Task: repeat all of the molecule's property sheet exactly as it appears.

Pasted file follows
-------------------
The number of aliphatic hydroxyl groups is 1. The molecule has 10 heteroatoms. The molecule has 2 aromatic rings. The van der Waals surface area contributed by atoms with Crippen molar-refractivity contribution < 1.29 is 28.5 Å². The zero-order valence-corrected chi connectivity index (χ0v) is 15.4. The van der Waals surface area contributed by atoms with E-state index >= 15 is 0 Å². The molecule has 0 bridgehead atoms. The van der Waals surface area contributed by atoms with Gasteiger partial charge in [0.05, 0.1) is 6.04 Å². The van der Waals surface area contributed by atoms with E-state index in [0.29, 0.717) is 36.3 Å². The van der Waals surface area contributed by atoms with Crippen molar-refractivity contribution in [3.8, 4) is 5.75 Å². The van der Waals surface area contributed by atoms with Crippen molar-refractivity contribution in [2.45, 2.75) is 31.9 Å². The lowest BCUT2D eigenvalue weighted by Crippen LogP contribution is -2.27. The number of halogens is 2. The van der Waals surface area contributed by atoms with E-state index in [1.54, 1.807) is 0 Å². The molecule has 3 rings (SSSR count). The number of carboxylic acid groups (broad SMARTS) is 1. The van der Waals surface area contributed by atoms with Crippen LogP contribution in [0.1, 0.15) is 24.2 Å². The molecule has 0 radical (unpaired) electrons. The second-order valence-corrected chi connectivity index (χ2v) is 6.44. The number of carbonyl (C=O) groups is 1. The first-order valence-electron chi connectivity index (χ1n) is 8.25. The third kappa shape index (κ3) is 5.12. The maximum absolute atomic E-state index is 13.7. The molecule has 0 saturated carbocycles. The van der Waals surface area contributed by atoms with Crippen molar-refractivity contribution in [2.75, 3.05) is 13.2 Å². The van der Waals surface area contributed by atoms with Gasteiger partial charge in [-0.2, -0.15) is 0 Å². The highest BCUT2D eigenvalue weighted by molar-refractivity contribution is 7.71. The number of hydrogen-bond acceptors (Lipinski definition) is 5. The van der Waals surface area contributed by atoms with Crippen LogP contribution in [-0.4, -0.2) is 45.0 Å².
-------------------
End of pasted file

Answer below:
The number of aliphatic hydroxyl groups is 1. The molecule has 10 heteroatoms. The molecule has 2 aromatic rings. The van der Waals surface area contributed by atoms with Crippen molar-refractivity contribution < 1.29 is 28.5 Å². The zero-order valence-corrected chi connectivity index (χ0v) is 15.4. The van der Waals surface area contributed by atoms with E-state index >= 15 is 0 Å². The molecule has 0 bridgehead atoms. The van der Waals surface area contributed by atoms with Gasteiger partial charge in [0.05, 0.1) is 6.04 Å². The van der Waals surface area contributed by atoms with E-state index in [0.29, 0.717) is 36.3 Å². The van der Waals surface area contributed by atoms with Crippen molar-refractivity contribution in [3.8, 4) is 5.75 Å². The van der Waals surface area contributed by atoms with Crippen molar-refractivity contribution in [2.45, 2.75) is 31.9 Å². The lowest BCUT2D eigenvalue weighted by Crippen LogP contribution is -2.27. The number of halogens is 2. The van der Waals surface area contributed by atoms with E-state index in [1.54, 1.807) is 0 Å². The molecule has 3 rings (SSSR count). The number of carboxylic acid groups (broad SMARTS) is 1. The van der Waals surface area contributed by atoms with Crippen LogP contribution in [0.1, 0.15) is 24.2 Å². The molecule has 0 radical (unpaired) electrons. The second-order valence-corrected chi connectivity index (χ2v) is 6.44. The number of carbonyl (C=O) groups is 1. The first-order valence-electron chi connectivity index (χ1n) is 8.25. The third kappa shape index (κ3) is 5.12. The maximum absolute atomic E-state index is 13.7. The molecule has 0 saturated carbocycles. The van der Waals surface area contributed by atoms with Crippen molar-refractivity contribution in [2.75, 3.05) is 13.2 Å². The van der Waals surface area contributed by atoms with Gasteiger partial charge in [-0.2, -0.15) is 0 Å². The highest BCUT2D eigenvalue weighted by molar-refractivity contribution is 7.71. The number of hydrogen-bond acceptors (Lipinski definition) is 5. The van der Waals surface area contributed by atoms with Crippen LogP contribution in [-0.4, -0.2) is 45.0 Å².